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Contrarian investors like to say the best time to buy stocks is when nobody else wants them.

If so, the pervasive gloom that hangs over global stock markets could be signalling a rare buying opportunity.

The most recent monthly survey of money managers by Bank of America shows that optimism among professionals regarding global economic growth has sunk to its lowest level since the survey began in the early 1990s.

Meanwhile, a recent survey of small shareholders conducted by the American Association of Individual Investors, or AAII, indicates the mom-and-pop crowd in the United States is feeling more pessimistic than at any time since 2009.

So is now the time to take advantage of this negativity and load up on stocks? Not so fast.

The notion that you should buy when everyone is fearful is one of those time-honoured market clichés that deserves to be treated with caution.

It can work out splendidly when pessimism drives investors to dump their stocks and pushes share prices to irrationally cheap prices. Stocks are then capable of staging massive rebounds on any hint of better times to come.

It is not so clear, however, that contrarianism produces great results on occasions – like now – when pessimism is running high, but stocks remain pricey and no bear-market sell-off has yet occurred.

To illustrate the problems with simple contrarianism, consider someone who based their investing strategy between 2018 and 2020 on nothing more than doing the opposite of whatever the Bank of America survey indicated professional investors were doing.

The survey showed that pessimism about the global growth outlook was rampant in 2018, when U.S.-China trade tensions were running high and the Federal Reserve was hiking interest rates to cool off the economy.

However, the prevailing gloom did not mean stocks were poised to roar ahead, as contrarians might have predicted. Instead, the S&P 500 index lost ground over 2018.

It wasn’t until 2019 that stocks staged a rebound. Fund manager sentiment gyrated throughout the year, in line with the latest communications from the Fed. Early in the year, many managers still feared a recession ahead. A few months later, following a couple of interest rate cuts by the Fed, managers had turned into exuberant optimists.

Share prices surged, but the bullishness came to an abrupt halt in early 2020, because of a disaster no one had foreseen – the arrival of a global pandemic.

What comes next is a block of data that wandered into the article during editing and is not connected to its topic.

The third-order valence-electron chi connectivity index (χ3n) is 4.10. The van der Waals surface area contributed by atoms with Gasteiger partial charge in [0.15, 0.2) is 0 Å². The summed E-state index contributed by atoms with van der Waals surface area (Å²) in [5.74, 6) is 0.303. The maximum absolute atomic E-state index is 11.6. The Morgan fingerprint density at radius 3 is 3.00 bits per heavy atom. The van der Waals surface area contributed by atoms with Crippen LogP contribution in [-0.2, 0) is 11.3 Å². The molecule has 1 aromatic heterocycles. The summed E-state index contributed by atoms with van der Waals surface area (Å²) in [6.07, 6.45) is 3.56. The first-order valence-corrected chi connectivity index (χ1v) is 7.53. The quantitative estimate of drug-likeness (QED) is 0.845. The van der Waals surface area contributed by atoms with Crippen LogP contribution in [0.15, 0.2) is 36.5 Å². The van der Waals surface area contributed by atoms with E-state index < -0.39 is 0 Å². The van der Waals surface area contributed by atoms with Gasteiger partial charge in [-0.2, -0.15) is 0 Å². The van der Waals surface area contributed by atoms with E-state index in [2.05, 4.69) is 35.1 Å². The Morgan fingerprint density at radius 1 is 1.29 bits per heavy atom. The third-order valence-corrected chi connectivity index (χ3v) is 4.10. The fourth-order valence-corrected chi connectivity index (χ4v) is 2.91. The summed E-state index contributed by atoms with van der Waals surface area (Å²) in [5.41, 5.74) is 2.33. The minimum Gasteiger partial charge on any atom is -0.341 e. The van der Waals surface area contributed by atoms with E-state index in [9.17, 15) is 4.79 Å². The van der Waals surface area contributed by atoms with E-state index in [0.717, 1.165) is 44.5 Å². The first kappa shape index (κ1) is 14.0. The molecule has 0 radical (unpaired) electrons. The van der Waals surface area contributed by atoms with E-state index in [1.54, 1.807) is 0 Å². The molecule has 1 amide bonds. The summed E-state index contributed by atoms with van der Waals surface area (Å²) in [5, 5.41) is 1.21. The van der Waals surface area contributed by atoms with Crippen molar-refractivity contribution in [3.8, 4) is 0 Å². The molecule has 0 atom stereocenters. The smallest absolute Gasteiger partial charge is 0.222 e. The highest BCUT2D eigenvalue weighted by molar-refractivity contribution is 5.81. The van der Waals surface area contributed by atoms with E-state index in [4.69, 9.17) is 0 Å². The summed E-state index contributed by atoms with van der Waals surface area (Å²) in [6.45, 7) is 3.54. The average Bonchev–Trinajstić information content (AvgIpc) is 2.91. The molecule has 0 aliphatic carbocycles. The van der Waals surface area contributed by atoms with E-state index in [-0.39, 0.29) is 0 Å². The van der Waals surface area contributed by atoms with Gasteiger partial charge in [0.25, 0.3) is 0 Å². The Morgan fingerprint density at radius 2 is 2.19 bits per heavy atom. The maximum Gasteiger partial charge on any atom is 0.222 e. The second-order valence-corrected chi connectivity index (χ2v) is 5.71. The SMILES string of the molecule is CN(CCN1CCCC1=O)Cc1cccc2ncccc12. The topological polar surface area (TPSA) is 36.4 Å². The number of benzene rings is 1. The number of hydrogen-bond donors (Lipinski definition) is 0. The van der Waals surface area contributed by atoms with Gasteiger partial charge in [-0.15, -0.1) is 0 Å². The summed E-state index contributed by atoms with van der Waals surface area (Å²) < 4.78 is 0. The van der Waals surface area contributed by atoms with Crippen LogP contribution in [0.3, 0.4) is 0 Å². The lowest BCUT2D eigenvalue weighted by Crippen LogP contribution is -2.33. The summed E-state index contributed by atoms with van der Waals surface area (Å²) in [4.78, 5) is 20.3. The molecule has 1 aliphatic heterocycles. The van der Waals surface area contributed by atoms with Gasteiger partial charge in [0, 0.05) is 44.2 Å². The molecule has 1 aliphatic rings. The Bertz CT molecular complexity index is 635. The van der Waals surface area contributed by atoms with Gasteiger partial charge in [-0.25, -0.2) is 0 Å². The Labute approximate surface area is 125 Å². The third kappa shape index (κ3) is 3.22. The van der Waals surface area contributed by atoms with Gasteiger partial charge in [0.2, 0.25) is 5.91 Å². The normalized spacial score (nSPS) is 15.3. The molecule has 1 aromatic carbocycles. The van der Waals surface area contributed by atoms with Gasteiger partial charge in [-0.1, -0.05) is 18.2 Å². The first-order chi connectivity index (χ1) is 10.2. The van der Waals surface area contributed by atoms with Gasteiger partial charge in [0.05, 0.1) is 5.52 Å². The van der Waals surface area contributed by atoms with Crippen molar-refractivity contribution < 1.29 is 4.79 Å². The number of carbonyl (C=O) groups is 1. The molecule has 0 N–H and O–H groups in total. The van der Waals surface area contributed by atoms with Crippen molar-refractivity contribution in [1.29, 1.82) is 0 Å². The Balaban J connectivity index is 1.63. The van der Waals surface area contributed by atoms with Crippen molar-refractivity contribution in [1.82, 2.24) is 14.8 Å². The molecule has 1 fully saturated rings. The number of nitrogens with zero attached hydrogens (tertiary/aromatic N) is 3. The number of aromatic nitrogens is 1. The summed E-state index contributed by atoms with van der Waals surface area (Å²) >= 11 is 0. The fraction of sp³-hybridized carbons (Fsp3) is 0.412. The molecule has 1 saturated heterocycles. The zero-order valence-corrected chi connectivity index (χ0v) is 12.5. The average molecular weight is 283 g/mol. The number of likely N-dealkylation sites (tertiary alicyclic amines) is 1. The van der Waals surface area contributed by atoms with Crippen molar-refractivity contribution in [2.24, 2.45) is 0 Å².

Looking back, it is difficult to discern any big advantage to betting against the professionals’ opinion (or with it, for that matter). Sometimes the pros called things right, sometimes they didn’t.

Are individual investors a more reliable negative indicator? The AAII sentiment survey of April 28 shows 59.4 per cent of small market players expect stock prices to fall over the next six months.

This is remarkably high. In fact, it is the 10th highest level of bearishness since the weekly AAII survey began in 1987. It is also the highest level of pessimism since the post-financial-crisis lows of March, 2009 – which was a great time to buy stocks.

It is possible that today will also turn out to be a grand buying opportunity. Contrarians argue markets typically rebound after sentiment hits extreme levels of bearishness because even a tiny bit of good news is sufficient to incite a stampede of buying.

History suggests there is something to this theory. According to the AAII, at times when as many survey respondents are as bearish as they are now, the stock market has typically rocketed higher over the succeeding year, gaining an average of 23.7 per cent.

That record deserves respect. However, it is also worth remembering every situation is different.

The last time bearishness was running this high, in March, 2009, a brutal economy had already mauled stocks. The S&P 500 had lost half its value. Interest rates were hugging zero, with absolutely no sign of any tightening on the horizon.

None of that applies today. Stocks have lost a little ground in recent months, but continue to carry valuations well above historical norms. Meanwhile, interest rates are heading higher.

Anyone who wants to make a contrarian bet in this environment is embracing a lot of risk. Sure, it is possible that a flurry of unexpected good news – a peace deal in Ukraine or a rapid fall in inflation – could spark a major rally. But, for now, that seems more like a hope than a strategy.

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